1. This site uses cookies. By continuing to use this site, you are agreeing to our use of cookies. Learn More.

hyperfocal setting with 2x convertor

Discussion in 'Help Team' started by Lusty, Jun 4, 2005.

  1. Lusty

    Lusty Active Member

    I have a cannon A1 with a 50mm lens on which we can read off the depth of field range after setting the aperture and the focus. I now attach this lens on top of a 2x convertor giving me a 100mm lens, essentially. Do you think the depth of field remains the same if I use same aperture/focus? This is a really important question for me as this combo is light and small and I'm using it for portraits.

  2. huwevans

    huwevans Not Really Here

    Well, yes, and no. The hyperfocal distance (like depth of field in general) is a function of both focal length and aperture (as well as other things not significant here), both of which are changed by the teleconverter. But you can use the original DoF scale for the 50mm lens because happily the changes can be thought of as cancelling each other out (for these purposes anyway). A 2x TC has the effect of knocking two stops off the speed of the lens - so that a marked f/2 becomes an effective f/4, marked f/2.8 becomes an effective f/5.6, and so on. However, the other changes are such that the scale still works correctly if you read it for the marked aperture, and not the converted aperture.
  3. El_Sid

    El_Sid Well-Known Member

    The answer is not exactly straightforward and is connected to the effective aperture. When you double the effective focal length then you effectively halve the aperture. That is if the aperture is set at f4 on the lens then adding the teleconverter creates an effective aperture of f8 for the resultant psuedo 100mm lens. This aperture would have a shallower depth of field than the 50mm at f4 so you would need to stop down further. The lens/converter combo can be treated as a 100mm lens though the true depth of field may not be exactly the same as a true 100mm lens as quality of the converter will have some effect depending on how much or little it degrades the image quality.

    Look here for depth of field calculators.
  4. LenShepherd

    LenShepherd Well-Known Member

    Re: hyperfocal setting with 2x converter

    Image size has more effect on depth of field than anything else.

    If you change from a 50mm prime to a 100mm prime (keeping the same focus distance)you reduce dof to a quarter.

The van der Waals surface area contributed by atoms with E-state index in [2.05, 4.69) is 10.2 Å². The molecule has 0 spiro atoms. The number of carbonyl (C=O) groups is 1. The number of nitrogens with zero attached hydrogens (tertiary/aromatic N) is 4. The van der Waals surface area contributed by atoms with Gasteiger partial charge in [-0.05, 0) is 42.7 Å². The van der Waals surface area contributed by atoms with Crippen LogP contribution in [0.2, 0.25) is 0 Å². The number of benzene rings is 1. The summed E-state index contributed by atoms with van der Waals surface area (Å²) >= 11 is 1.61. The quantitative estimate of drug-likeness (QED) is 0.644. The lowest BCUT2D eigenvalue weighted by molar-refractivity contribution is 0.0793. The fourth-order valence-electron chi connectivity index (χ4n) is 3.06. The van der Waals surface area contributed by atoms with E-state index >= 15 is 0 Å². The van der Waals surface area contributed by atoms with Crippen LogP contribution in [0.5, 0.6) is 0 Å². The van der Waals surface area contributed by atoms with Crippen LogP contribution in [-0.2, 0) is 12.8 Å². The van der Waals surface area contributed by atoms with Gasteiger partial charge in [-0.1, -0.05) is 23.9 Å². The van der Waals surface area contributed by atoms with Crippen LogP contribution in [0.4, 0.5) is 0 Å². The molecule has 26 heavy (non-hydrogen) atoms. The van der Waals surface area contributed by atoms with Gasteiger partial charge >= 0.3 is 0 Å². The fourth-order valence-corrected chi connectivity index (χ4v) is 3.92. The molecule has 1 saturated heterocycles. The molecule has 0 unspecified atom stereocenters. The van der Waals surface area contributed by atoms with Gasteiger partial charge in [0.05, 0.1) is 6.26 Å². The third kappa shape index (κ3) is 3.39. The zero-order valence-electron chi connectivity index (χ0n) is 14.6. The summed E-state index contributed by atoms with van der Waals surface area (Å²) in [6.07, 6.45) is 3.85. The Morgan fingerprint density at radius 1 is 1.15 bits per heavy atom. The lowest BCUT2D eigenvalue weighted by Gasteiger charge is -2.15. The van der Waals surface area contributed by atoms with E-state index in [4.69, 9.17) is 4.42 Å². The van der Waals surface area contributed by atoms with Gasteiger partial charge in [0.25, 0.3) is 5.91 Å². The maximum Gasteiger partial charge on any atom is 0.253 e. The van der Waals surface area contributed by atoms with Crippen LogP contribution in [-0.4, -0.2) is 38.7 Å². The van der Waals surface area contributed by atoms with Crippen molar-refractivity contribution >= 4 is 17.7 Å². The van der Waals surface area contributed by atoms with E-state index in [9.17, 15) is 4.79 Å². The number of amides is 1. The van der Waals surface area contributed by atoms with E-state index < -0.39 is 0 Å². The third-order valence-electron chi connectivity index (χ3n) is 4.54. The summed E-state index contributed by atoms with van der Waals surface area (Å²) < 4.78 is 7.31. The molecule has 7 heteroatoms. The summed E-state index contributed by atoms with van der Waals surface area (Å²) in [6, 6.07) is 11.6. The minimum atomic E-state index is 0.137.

Going to a 200mm prime reduces dof to a sixteenth of what you get with a 50mm.
    Going to a 400mm prime reduces dof to a sixty-fourth.
    This is why you can get significantly out of focus backgrounds (compared to a 50mm) with long telephotos.


    Using a converter adds a complication because an actual aperture of f4 on your prime becomes effective f8 for dof when you use a 2x converter.
    Two stops smaller doubles dof field which offsets the 4 stops lost by going from 50mm to 100mm.

    Overall from the same focus distance you get about half the dof, a noticeably darker aperture and longer exposure times when you use a 2x converter.
    For extra precision divide 50mm dof by 4, and multiply the answer by 1.4.
  5. jchrisc

    jchrisc Well-Known Member

    Huw - I always thought that doubling the focal length required stopping down by four stops to restore the same depth of field at the same object distance.

    However, what I mainly wanted to say is that I find the DOF scales on my Canon 35mm lenses pretty useless. The 50mm f/1.4 for example has only one pair of aperture marks (f/22) and they are only 7mm apart so interpolating is very hit and miss. My 100mm macro lens has marks at f/32 and f/16 so they ought to be more useful, because I use f/16 quite a bit for macro, but again, the distance between the marks is less than 2mm and interpolation is all but impossible.

    I do use the stop-down button to try to get an idea of what is happening, but with my poor eyes and all it doesn't help much.

    Digital helps a lot since you can "suck it and see" much more readily, but I depend greatly upon a decent DOF calculator when it is critical.

Share This Page